Tony Hayward was the chief executive officer of BP who was forced out as CEO after an oil platform disaster gave the company a black eye in 2010. Hayward was a lifer at BP: he joined the company in 1982, began working as a rig geologist in the North Sea, and spent the next two decades working his way up the ranks. He was named BP's chief of exploration and production in 2002 and held the post until 2007, when he was named CEO of the entire company. At first widely respected as an oil executive, he became a figure of international scorn after an explosion aboard the Deepwater Horizon oil rig in the Gulf of Mexico in 10 April 2010. The explosion killed 11 workers and opened an unstoppable leak which over the next three months pumped millions of gallons of oil into the Gulf. Hayward and BP were criticized for unsafe drilling practices and for not being able to stanch the well; Hayward earned the nickname "Tone-Deaf Tony" for saying in April that the spill was "relatively tiny" and in May that "There's no one who wants this over more than I do. I would like my life back." He got his wish in July of 2010, when BP announced that by "mutual agreement" Hayward would step down as the company's CEO that October.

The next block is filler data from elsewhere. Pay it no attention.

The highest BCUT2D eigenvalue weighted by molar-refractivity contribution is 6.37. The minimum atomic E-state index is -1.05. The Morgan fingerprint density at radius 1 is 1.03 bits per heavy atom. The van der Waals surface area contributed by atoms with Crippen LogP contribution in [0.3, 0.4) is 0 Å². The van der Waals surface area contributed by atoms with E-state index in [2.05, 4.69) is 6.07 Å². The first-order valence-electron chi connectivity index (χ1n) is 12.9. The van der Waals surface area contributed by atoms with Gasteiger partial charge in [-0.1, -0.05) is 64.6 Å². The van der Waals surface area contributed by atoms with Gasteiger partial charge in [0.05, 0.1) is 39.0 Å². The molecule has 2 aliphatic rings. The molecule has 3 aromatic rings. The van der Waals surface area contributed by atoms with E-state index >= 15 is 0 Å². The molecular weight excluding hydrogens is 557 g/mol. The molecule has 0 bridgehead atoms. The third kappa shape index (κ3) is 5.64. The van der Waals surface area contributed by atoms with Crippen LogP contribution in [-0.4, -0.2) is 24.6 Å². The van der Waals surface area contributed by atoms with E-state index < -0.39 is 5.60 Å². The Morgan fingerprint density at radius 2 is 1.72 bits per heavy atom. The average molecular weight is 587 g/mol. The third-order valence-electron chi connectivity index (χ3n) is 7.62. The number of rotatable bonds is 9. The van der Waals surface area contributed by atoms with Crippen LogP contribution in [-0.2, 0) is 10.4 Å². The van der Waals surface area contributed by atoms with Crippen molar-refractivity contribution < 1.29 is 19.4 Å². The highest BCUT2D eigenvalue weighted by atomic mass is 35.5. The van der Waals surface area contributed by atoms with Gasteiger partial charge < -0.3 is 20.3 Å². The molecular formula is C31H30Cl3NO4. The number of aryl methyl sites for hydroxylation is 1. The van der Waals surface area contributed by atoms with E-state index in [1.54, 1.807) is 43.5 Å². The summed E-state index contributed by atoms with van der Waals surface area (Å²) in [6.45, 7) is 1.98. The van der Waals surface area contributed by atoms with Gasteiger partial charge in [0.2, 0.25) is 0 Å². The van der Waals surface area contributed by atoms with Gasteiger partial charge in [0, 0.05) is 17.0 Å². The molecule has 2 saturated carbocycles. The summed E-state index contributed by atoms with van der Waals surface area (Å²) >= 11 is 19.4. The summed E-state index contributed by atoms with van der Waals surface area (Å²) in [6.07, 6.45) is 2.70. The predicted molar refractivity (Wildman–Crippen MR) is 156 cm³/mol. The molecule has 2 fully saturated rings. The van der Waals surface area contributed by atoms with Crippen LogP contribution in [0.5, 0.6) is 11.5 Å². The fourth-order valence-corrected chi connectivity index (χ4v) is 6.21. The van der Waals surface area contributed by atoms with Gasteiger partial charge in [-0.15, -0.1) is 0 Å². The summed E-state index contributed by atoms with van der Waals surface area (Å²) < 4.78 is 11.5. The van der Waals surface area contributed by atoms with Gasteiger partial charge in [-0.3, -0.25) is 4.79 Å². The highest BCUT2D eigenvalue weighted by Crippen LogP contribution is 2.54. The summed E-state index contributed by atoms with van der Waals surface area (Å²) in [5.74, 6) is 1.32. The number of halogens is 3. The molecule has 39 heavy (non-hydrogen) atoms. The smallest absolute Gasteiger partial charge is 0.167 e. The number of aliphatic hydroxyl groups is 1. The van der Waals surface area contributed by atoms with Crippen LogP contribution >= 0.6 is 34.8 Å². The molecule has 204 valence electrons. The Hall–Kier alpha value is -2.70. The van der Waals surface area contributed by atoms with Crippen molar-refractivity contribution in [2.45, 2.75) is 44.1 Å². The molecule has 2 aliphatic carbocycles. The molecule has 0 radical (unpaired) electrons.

Tony Hayward earned a geology degree from Aston University, and PhD in the same subject from Edinburgh University in 1982… Hayward is “a keen fan of London football club West Ham,” according to the BBC… As Hayward agreed to step down, BP announced that his successor as CEO would be an American, Robert Dudley.
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